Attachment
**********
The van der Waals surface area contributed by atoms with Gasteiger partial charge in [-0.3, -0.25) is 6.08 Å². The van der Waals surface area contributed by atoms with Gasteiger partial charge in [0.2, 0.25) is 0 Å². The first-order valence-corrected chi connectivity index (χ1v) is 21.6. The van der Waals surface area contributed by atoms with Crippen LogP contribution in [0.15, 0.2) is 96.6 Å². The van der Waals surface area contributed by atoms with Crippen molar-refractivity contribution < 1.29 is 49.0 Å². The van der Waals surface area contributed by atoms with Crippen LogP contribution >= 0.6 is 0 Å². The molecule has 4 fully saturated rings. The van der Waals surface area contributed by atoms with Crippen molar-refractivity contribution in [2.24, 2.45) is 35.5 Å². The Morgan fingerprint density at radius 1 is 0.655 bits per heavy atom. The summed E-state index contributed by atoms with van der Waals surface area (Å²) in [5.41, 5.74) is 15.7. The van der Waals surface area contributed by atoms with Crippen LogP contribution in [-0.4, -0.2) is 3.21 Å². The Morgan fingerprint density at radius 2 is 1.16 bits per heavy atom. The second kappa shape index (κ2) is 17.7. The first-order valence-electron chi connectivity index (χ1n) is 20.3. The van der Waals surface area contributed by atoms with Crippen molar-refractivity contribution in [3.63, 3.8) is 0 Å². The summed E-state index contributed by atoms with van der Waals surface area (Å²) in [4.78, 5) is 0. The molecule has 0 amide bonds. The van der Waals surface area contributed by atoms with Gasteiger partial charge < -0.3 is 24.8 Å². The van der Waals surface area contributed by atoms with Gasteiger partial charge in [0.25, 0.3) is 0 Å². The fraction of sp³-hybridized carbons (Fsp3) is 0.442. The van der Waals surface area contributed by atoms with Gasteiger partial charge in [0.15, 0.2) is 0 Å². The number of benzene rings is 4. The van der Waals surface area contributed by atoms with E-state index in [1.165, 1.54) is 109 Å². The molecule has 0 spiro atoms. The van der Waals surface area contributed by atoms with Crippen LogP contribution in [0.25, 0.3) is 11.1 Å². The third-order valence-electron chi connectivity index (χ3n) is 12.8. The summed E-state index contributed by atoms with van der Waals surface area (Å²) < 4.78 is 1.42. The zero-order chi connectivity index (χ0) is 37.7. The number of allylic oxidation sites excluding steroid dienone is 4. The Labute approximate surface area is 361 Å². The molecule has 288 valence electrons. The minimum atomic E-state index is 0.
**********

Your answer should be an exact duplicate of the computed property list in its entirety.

The van der Waals surface area contributed by atoms with Gasteiger partial charge in [-0.3, -0.25) is 6.08 Å². The van der Waals surface area contributed by atoms with Gasteiger partial charge in [0.2, 0.25) is 0 Å². The first-order valence-corrected chi connectivity index (χ1v) is 21.6. The van der Waals surface area contributed by atoms with Crippen LogP contribution in [0.15, 0.2) is 96.6 Å². The van der Waals surface area contributed by atoms with Crippen molar-refractivity contribution < 1.29 is 49.0 Å². The van der Waals surface area contributed by atoms with Crippen LogP contribution >= 0.6 is 0 Å². The molecule has 4 fully saturated rings. The van der Waals surface area contributed by atoms with Crippen molar-refractivity contribution in [2.24, 2.45) is 35.5 Å². The Morgan fingerprint density at radius 1 is 0.655 bits per heavy atom. The summed E-state index contributed by atoms with van der Waals surface area (Å²) in [5.41, 5.74) is 15.7. The van der Waals surface area contributed by atoms with Crippen LogP contribution in [-0.4, -0.2) is 3.21 Å². The Morgan fingerprint density at radius 2 is 1.16 bits per heavy atom. The second kappa shape index (κ2) is 17.7. The first-order valence-electron chi connectivity index (χ1n) is 20.3. The van der Waals surface area contributed by atoms with Crippen molar-refractivity contribution in [3.63, 3.8) is 0 Å². The summed E-state index contributed by atoms with van der Waals surface area (Å²) in [4.78, 5) is 0. The molecule has 0 amide bonds. The van der Waals surface area contributed by atoms with Gasteiger partial charge < -0.3 is 24.8 Å². The van der Waals surface area contributed by atoms with Gasteiger partial charge in [0.25, 0.3) is 0 Å². The fraction of sp³-hybridized carbons (Fsp3) is 0.442. The van der Waals surface area contributed by atoms with Gasteiger partial charge in [0.15, 0.2) is 0 Å². The number of benzene rings is 4. The van der Waals surface area contributed by atoms with E-state index in [1.165, 1.54) is 109 Å². The molecule has 0 spiro atoms. The van der Waals surface area contributed by atoms with Crippen LogP contribution in [0.25, 0.3) is 11.1 Å². The third-order valence-electron chi connectivity index (χ3n) is 12.8. The summed E-state index contributed by atoms with van der Waals surface area (Å²) < 4.78 is 1.42. The zero-order chi connectivity index (χ0) is 37.7. The number of allylic oxidation sites excluding steroid dienone is 4. The Labute approximate surface area is 361 Å². The molecule has 288 valence electrons. The minimum atomic E-state index is 0.